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Tuesday, November 07, 2006 

Talking about Caribbean Indigenous Knowledge and Language
Too often in the context of development practices, the issues of indigenous knowledge and languages are passed by.
And despite ongoing
efforts by indigenous people throughout the world to make the points about the revitalization of their languages, which represents a great part in the diffusion of their knowledge, development circles are opening themselves up very slowly to the values and issues raised in this paradox.

The calls behind such movements underline a strong dynamic, where the maintenance of cultural identity and integrity are bound together in efforts to cope with all the structural changes that have been moving their concepts of communities, and social practices.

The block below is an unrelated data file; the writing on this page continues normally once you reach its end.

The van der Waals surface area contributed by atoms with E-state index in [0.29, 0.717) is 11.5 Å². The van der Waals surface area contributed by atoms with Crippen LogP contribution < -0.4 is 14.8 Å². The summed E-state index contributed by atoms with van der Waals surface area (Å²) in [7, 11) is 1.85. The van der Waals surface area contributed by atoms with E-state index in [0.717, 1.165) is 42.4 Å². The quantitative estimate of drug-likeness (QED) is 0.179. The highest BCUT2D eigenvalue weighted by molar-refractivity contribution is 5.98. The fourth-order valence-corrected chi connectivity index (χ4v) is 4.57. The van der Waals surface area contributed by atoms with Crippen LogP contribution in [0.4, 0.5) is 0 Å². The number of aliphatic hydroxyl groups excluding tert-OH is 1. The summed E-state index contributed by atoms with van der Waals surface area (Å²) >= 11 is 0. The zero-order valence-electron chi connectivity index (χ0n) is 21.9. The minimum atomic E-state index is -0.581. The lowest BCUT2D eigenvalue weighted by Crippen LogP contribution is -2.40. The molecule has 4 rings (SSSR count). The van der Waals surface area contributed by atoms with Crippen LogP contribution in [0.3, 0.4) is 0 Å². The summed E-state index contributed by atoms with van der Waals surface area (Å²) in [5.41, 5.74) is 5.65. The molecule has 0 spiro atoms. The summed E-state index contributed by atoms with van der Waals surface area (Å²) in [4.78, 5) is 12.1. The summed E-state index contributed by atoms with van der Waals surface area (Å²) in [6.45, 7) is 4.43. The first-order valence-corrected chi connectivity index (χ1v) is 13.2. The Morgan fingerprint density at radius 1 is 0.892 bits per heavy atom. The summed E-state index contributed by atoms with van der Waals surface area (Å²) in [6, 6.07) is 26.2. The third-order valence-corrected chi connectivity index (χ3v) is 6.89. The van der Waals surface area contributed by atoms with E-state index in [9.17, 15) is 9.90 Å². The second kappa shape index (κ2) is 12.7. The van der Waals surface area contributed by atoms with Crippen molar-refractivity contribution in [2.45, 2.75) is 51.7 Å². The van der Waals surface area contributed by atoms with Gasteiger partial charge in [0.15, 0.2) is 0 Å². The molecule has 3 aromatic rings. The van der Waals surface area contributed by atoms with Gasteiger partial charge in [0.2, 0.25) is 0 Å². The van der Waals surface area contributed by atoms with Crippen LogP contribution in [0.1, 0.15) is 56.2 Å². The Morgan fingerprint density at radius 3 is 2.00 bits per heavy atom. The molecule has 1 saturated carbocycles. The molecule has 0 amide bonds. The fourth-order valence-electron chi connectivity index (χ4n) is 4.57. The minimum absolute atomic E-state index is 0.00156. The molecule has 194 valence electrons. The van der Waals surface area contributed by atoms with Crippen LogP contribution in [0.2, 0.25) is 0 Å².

And a better way to un
derstand these elements is to work toward the development of bodies of knowledge, as platforms that document indigenous life and practices, as those constructs have evolved though different patterns of change entrenched in deep socio-historical clusters.

A good step forward would be this joint initiative by UNESCO, and the University of the West Indies, at Mona which in itself is an innovative approach within this paradigm to explore the diversity behind the Caribbean Indigenous languages and their evolutions/constraints experienced over time “The first authoritative website on Caribbean Indigenous and Endangered Language (CIEL).

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